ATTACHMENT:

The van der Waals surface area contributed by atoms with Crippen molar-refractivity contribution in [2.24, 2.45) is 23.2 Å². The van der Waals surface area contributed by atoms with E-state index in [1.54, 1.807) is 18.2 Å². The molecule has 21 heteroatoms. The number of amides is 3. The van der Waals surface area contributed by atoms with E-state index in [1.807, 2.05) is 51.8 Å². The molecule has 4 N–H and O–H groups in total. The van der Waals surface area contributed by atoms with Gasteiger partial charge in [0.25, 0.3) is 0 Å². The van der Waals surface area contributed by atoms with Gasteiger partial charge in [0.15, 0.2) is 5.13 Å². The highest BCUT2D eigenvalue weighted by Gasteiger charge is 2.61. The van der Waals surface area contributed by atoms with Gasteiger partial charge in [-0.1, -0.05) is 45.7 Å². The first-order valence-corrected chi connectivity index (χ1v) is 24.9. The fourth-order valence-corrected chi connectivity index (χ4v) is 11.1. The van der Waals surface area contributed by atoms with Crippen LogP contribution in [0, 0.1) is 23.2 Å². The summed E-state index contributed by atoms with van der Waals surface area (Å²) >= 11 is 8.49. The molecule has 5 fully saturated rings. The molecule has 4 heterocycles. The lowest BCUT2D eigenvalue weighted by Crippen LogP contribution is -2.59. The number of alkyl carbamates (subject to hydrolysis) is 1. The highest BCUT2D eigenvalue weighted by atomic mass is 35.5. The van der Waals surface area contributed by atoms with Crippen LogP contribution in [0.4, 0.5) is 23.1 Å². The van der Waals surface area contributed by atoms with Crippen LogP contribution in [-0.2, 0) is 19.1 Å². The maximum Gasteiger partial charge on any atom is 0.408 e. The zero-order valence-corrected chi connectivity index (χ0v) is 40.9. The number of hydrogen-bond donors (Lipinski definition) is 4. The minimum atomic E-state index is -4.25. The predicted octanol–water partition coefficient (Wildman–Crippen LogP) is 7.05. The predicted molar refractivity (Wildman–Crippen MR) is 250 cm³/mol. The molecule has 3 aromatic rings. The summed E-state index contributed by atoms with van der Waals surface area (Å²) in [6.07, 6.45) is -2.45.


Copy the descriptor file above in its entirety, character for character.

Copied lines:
The van der Waals surface area contributed by atoms with Crippen molar-refractivity contribution in [2.24, 2.45) is 23.2 Å². The van der Waals surface area contributed by atoms with E-state index in [1.54, 1.807) is 18.2 Å². The molecule has 21 heteroatoms. The number of amides is 3. The van der Waals surface area contributed by atoms with E-state index in [1.807, 2.05) is 51.8 Å². The molecule has 4 N–H and O–H groups in total. The van der Waals surface area contributed by atoms with Gasteiger partial charge in [0.25, 0.3) is 0 Å². The van der Waals surface area contributed by atoms with Gasteiger partial charge in [0.15, 0.2) is 5.13 Å². The highest BCUT2D eigenvalue weighted by Gasteiger charge is 2.61. The van der Waals surface area contributed by atoms with Gasteiger partial charge in [-0.1, -0.05) is 45.7 Å². The first-order valence-corrected chi connectivity index (χ1v) is 24.9. The fourth-order valence-corrected chi connectivity index (χ4v) is 11.1. The van der Waals surface area contributed by atoms with Crippen LogP contribution in [0, 0.1) is 23.2 Å². The summed E-state index contributed by atoms with van der Waals surface area (Å²) >= 11 is 8.49. The molecule has 5 fully saturated rings. The molecule has 4 heterocycles. The lowest BCUT2D eigenvalue weighted by Crippen LogP contribution is -2.59. The number of alkyl carbamates (subject to hydrolysis) is 1. The highest BCUT2D eigenvalue weighted by atomic mass is 35.5. The van der Waals surface area contributed by atoms with Crippen LogP contribution in [0.4, 0.5) is 23.1 Å². The van der Waals surface area contributed by atoms with Crippen LogP contribution in [-0.2, 0) is 19.1 Å². The maximum Gasteiger partial charge on any atom is 0.408 e. The zero-order valence-corrected chi connectivity index (χ0v) is 40.9. The number of hydrogen-bond donors (Lipinski definition) is 4. The minimum atomic E-state index is -4.25. The predicted octanol–water partition coefficient (Wildman–Crippen LogP) is 7.05. The predicted molar refractivity (Wildman–Crippen MR) is 250 cm³/mol. The molecule has 3 aromatic rings. The summed E-state index contributed by atoms with van der Waals surface area (Å²) in [6.07, 6.45) is -2.45.